How do you tie lead nurturing to revenue and profitability?
Lead nurturing is focused on keeping the leads you generated engaged and informed until they’re ready to convert. But you want to convert them sooner rather than later to avoid spending money on prospects who never purchase.
Important lead nurturing metrics include open rates, click-through rates, click-to-open rates, unsubscribe rates, bounce rates, and discoverability rates. While this sounds like a lot of metrics to track, improving them maximizes your lead generation metrics.
- Increased conversion rate: Optimized messaging, layout, and CTAs lead to more sales
- Increased sales velocity: Leads are ready to buy, because they’ve been educated and nurtured before arriving at the sales team
- Increased annual recurring revenue (ARR): Maintained annual subscriptions and fewer cancellations due to regular engagement and information sharing
- Increased lifetime value (LTV): People do business with the company longer, maximizing the return from acquiring one customer
- Decreased CAC: As more revenue comes from repeat revenue or referral business, money spent on acquiring new customers can be decreased
How do you tie content marketing to revenue and profitability?
Content supports all of its growth marketing peers. So its metrics can be divided based on the purpose content serves, whether its to increase brand awareness through content (SEO-focused, social media, or editorial), convert through lead generating PPC copy, or educate and inform in lead nurturing emails.
- Consumption: Metrics related to consumption such as web traffic from social channels and organic search, video views, newsletter opens, and download can measure brand awareness. This is a top of funnel metric, but it can lead to reduced spend on paid marketing tools as organic brand recognition grows.
- Engagement: Metrics related to email shares, social media engagement, inbound links, and media illustrate the educational value of a brand. This can increase the lifetime value (LTV) and annual recurring revenue (ARR).
- Lead generation metrics: Metrics related to email subscriptions, completed form, qualified leads, free trial conversions, and content upgrades demonstrate how well content turns casual visitors into interested leads. An increase in content-driven lead generation metrics points to reduced CAC and reduced CPL.
Your marketing activities should all tell a story about making money or saving money. Ideally, it will do both.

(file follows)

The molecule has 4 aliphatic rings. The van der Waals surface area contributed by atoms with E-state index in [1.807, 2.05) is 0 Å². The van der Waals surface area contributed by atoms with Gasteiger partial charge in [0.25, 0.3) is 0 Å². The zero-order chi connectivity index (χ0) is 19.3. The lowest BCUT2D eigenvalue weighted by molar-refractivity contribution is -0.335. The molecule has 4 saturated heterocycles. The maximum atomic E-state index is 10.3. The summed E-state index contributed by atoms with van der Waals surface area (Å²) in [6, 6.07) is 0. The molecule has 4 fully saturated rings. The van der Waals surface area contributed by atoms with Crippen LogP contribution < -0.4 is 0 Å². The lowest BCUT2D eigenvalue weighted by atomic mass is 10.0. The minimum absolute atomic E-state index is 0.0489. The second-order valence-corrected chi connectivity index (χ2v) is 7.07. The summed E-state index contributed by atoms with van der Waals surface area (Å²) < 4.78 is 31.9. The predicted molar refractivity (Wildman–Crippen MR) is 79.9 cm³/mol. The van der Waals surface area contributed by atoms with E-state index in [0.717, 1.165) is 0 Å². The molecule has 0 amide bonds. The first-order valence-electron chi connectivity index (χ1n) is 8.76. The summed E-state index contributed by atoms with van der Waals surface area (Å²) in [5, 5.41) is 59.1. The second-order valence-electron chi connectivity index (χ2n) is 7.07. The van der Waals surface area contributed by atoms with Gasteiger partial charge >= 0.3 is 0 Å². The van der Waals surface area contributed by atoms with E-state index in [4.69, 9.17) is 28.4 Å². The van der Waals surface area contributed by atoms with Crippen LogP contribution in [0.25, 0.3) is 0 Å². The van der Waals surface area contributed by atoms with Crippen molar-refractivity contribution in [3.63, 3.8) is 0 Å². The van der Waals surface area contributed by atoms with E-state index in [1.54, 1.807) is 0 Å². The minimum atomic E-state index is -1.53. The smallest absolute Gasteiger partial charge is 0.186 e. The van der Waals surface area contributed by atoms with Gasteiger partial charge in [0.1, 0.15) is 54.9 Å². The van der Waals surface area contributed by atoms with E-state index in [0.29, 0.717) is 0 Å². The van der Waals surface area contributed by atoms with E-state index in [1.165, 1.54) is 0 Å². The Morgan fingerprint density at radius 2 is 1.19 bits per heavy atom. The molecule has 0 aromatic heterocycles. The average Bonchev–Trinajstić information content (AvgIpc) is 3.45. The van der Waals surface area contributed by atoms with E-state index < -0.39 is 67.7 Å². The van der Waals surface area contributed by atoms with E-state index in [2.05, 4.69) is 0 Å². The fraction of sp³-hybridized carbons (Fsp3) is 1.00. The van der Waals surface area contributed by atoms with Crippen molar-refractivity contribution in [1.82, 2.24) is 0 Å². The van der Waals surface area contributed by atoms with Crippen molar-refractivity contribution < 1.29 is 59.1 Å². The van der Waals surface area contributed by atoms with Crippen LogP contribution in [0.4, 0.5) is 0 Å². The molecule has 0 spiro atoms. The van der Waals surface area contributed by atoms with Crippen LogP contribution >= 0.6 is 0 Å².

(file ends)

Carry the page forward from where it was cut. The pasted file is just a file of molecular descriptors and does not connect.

Marketing should be viewed as a revenue generator, not a cost centre. Marketing teams must prove this by regularly tracking the ROI of their marketing activities. This also helps the marketing function justify their activities to current investors and secure funding from future investors.
If you’re a start-up founder, the world is brimming with opportunity. Each year, consumer expectations rise, fuelling demand for greater, more customer-focused products and services. At the same time, businesses are eager for vendors who improve outdated B2B tools and service delivery. Meanwhile, there’s ample funding for the taking. In the third quarter of 2020, VC-backed companies raised $73.2 billion U.S. worldwide while Canada’s venture capital market hit an all-time high of $4.9 billion U.S. in 2019.
The opportunity is there. Now it’s up to start-up founders to capitalize on it, and the best way to do that is through growth marketing. Growth marketing’s focus on data, customer satisfaction, and experimentation checks all of the boxes required to capitalize on these trends. With growth marketing, you keep up with customer expectations, innovate on B2B service delivery, and prove your business’s feasibility to current and potential investors from Day 1. You do this by understanding how your customers respond to your product using data, experimenting to discover the most impactful marketing messages, and tying all of your marketing activities back to revenue generation.
As our Harvest Guide to Growth Marketing shows, there is a proven way to do this, even if you’re an early-stage company chasing Series A funding. Growth marketing helps you use the resources you have now to produce outstanding business outcomes. It empowers you to merge product development and marketing to build initial product traction, catch the attention of investors, and propel your company to the next level.
To learn more about Harvest's Growth Program, request a consultation here.